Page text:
What all of these books and series have in common aside from wonderful storytelling is that gender and sexuality are no big deal. The authors don’t go our of their way to point out or draw extra attention to queer relationships. They simply are. Diversity is a natural part of these worlds in the way I hope our society is moving. In Ardulum and the Wayfarer series, sexual relationships with any combination of men, women, and aliens are normal.
How wonderful would that be?
Speculative fiction has always pushed out the boundaries of what society deems acceptable and normalized diversity. Some of the greatest names in science fiction like Isaac Asimov, Olivia Butler, and Ursula LeGuin have written queer characters. Even so, sightings were rare in traditionally published books up until the last few years. That I happened upon three in a matter of months without specifically seeking them out amazes me. It tells me that the push for diversity from within the writing and reading communities is working. As a writer of science fiction, it gives me hope that my novel in progress — the one I’ve waffled a half a dozen times on the sexual orientations and gender identities of my characters — might make it onto shelves alongside stories with strictly heterosexual characters.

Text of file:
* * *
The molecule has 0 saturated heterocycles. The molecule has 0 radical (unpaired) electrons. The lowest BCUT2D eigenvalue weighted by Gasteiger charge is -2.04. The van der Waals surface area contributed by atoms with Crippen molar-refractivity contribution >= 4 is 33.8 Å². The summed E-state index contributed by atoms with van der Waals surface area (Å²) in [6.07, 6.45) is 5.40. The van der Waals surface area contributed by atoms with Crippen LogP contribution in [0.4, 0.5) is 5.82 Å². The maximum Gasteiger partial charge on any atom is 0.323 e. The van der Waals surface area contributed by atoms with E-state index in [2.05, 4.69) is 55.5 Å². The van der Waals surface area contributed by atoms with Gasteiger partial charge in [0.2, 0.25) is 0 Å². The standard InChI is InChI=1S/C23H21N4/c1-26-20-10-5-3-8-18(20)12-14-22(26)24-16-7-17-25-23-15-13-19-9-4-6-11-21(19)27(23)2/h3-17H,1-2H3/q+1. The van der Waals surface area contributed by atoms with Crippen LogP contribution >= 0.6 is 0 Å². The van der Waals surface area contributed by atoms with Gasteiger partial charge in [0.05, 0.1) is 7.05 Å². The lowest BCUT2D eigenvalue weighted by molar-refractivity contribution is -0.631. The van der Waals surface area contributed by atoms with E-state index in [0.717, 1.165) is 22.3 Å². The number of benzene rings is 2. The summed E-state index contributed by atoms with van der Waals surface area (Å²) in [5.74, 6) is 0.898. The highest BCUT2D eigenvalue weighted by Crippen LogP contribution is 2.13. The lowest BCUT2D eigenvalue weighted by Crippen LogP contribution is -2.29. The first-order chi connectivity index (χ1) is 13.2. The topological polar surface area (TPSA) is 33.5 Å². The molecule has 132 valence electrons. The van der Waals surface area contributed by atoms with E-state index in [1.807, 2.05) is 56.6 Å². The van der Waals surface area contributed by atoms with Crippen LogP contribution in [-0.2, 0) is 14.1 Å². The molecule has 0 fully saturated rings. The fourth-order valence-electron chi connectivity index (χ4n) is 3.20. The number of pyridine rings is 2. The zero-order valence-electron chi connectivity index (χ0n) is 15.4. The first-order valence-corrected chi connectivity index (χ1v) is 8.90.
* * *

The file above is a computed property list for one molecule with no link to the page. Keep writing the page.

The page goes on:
Is there a lot of work to do? Yes. I would love to see more transgender and non-binary humans, for one. While many of the alien species are a-gender, have a third gender, or move back and forth between genders — a level of diversity we can see in life on Earth — none of the gender diverse characters are human. This is a problem even in science fiction that specifically labeled queer.
As an added bonus, both Ardulum and Wayfarer use alternative pronouns like xi/xir/xyrs as if they were a regular feature of speech.
I’d like to see more gay men, as well, since most of the characters I run into are lesbian or bi. It could be that my tendency to gravitate towards lady authors has created a selection bias and there are some wonderful stories with gay characters I’m missing.
As a whole, there are still far fewer inclusive novels than strictly cis-het, but things are changing and I look forward to reading both more of what’s out there and what’s to come.